As the iPhone and iPad have amply demonstrated, much of Apple’s current hardware depends on accurate detection of direct touch inputs — a finger resting against a screen, or in the Mac’s case, on a trackpad. But as people come to rely on augmented reality for work and entertainment, they’ll need to interact with digital objects that aren’t equipped with physical touch sensors. Today, Apple has patented a key technique to detect touch using depth-mapping cameras and machine learning.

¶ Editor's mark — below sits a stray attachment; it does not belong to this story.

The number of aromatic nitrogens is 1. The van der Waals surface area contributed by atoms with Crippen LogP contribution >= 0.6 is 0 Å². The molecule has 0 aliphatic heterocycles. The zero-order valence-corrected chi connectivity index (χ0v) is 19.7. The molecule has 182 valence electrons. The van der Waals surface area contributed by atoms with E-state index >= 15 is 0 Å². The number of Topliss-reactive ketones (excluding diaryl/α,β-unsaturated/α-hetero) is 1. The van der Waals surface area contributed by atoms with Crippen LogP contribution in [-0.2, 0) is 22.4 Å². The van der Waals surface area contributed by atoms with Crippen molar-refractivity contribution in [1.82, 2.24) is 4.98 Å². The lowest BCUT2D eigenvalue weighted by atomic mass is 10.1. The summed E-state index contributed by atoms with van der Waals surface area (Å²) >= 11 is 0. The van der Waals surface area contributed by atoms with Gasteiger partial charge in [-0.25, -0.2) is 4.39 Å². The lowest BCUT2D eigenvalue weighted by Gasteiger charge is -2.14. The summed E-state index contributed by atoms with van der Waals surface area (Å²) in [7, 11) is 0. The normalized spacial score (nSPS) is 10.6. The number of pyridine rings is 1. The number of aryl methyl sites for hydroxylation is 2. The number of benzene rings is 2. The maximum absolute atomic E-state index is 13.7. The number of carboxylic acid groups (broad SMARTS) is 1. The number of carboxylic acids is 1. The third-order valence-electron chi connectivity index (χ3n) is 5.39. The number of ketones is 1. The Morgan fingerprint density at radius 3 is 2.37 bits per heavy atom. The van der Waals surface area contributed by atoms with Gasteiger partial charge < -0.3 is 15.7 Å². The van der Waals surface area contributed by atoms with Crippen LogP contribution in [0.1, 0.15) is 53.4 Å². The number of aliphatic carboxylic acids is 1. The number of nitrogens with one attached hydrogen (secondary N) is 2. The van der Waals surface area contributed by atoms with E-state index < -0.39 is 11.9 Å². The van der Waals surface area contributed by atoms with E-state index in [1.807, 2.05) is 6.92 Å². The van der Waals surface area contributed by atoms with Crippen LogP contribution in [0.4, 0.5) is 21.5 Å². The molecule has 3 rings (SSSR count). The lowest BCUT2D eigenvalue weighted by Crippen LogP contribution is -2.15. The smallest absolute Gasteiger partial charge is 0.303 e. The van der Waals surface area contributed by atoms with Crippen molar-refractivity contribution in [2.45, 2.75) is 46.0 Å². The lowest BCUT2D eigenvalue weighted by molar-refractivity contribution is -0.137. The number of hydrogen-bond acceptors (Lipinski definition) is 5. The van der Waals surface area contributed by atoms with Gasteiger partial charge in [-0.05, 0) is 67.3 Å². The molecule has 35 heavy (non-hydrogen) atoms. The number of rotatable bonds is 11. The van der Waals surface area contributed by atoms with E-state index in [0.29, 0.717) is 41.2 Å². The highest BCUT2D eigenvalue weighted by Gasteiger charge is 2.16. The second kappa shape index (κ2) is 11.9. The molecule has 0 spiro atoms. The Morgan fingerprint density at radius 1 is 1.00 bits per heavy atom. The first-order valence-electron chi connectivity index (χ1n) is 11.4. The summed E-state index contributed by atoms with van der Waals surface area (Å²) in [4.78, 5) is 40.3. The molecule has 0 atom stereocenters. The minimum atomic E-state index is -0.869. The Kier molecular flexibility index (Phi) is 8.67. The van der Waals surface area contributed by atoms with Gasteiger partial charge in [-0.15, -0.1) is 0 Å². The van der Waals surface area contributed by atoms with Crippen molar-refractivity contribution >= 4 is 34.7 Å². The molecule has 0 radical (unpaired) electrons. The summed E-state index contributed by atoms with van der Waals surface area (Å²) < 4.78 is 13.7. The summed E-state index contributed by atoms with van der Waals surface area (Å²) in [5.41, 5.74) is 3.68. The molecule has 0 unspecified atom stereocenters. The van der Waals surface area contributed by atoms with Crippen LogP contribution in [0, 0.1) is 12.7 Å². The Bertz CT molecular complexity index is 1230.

By patent standards, Apple’s depth-based touch detection system is fairly straightforward: External cameras work together in a live environment to create a three-dimensional depth map, measuring the distance of an object — say, a finger — from a touchable surface and then determining when the object touches that surface. Critically, the distance measurement is designed to be usable even when the cameras change position, relying in part on training from a machine learning model to discern touch inputs.
You can read more about the patent, here (via VentureBeat)